Thursday, November 28, 2019

'Twenty Other Occasions'

“It’s mainly because of Thanksgiving.”

Perhaps it’s age but I’ve grown intolerant of complaining. It seems impertinent. The world is a vast, complicated, never fully revealed gift made up of smaller, daily gifts. The speaker in Anthony Hecht’s “The Transparent Man,” dying of leukemia, expresses it well as she studies the “dense, clustered woodland” visible through her hospital window:

“It’s become a sort of complex, ultimate puzzle
And keeps me fascinated.”

A ready gauge of good company is immunity to boredom. When someone complains of tedium, excuse yourself and head for the door. Your soul is about to be sucked out of you. I’m with John Berryman’s mother: one relies on “Inner Resources.” Life, friends, is not boring. Charles Lamb was not the sanest of men but he understood the primacy of giving thanks:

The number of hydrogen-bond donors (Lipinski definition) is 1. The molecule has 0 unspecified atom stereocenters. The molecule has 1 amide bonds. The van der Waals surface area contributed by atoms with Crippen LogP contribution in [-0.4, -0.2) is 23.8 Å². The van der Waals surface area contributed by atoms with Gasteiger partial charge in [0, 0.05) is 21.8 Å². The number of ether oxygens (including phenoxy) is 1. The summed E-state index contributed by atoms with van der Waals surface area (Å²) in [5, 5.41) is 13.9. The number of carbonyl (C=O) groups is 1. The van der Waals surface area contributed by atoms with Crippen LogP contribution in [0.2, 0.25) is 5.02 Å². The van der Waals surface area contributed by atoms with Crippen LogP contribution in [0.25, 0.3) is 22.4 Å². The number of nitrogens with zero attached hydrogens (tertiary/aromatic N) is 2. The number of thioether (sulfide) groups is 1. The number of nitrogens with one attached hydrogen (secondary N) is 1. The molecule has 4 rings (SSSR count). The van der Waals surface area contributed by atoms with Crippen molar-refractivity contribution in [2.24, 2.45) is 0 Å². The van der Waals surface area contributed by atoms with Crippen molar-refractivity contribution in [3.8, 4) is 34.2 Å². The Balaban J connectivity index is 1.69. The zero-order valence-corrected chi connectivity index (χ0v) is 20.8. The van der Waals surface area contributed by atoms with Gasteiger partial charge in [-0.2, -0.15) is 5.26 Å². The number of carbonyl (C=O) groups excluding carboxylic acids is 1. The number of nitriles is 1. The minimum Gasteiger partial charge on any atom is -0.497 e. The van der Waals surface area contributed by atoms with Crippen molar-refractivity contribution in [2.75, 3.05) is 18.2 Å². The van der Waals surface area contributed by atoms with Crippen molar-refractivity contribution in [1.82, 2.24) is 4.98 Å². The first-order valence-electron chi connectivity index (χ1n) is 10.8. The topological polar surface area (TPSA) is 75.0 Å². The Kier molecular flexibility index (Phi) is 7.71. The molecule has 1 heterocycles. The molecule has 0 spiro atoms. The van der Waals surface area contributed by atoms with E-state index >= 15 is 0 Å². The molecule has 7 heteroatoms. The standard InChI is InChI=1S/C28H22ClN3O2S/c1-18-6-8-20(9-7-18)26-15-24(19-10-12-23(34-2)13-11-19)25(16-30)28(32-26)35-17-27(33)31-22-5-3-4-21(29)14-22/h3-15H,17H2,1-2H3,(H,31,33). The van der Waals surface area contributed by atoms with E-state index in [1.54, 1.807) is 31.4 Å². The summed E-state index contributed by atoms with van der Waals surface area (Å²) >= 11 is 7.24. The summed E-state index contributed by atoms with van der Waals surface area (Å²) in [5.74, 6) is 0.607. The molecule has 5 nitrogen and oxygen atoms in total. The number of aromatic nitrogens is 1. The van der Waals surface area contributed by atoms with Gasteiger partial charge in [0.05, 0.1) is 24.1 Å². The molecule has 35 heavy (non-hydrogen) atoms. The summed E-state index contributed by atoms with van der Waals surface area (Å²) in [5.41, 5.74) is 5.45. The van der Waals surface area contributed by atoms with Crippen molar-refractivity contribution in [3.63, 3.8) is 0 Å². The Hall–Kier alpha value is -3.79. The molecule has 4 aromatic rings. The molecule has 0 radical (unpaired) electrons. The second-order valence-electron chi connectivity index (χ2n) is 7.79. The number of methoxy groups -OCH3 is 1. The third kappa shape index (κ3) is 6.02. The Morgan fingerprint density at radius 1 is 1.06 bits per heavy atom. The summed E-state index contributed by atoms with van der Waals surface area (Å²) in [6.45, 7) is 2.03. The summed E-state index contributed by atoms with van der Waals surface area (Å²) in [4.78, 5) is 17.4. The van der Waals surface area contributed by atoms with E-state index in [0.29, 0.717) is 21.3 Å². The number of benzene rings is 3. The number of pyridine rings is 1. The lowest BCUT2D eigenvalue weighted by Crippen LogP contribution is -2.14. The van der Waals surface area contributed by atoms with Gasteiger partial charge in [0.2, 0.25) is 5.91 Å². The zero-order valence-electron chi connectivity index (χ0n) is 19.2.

“I own that I am disposed to say grace upon twenty other occasions in the course of the day besides my dinner. I want a form for setting out upon a pleasant walk, for a moonlight ramble, for a friendly meeting, or a solved problem. Why have we none for books, those spiritual repasts — a grace before Milton — a grace before Shakspeare [sic]— a devotional exercise proper to be said before reading the Fairy Queen?”

1 comment:

Thomas Parker said...

As Randall Jarrell said, "It is absurd not to call the world evil, and it is impossible to take the condemnation seriously: either laughter or tears are impossibly inadequate, we have for it only the stare we give Medusa’s head."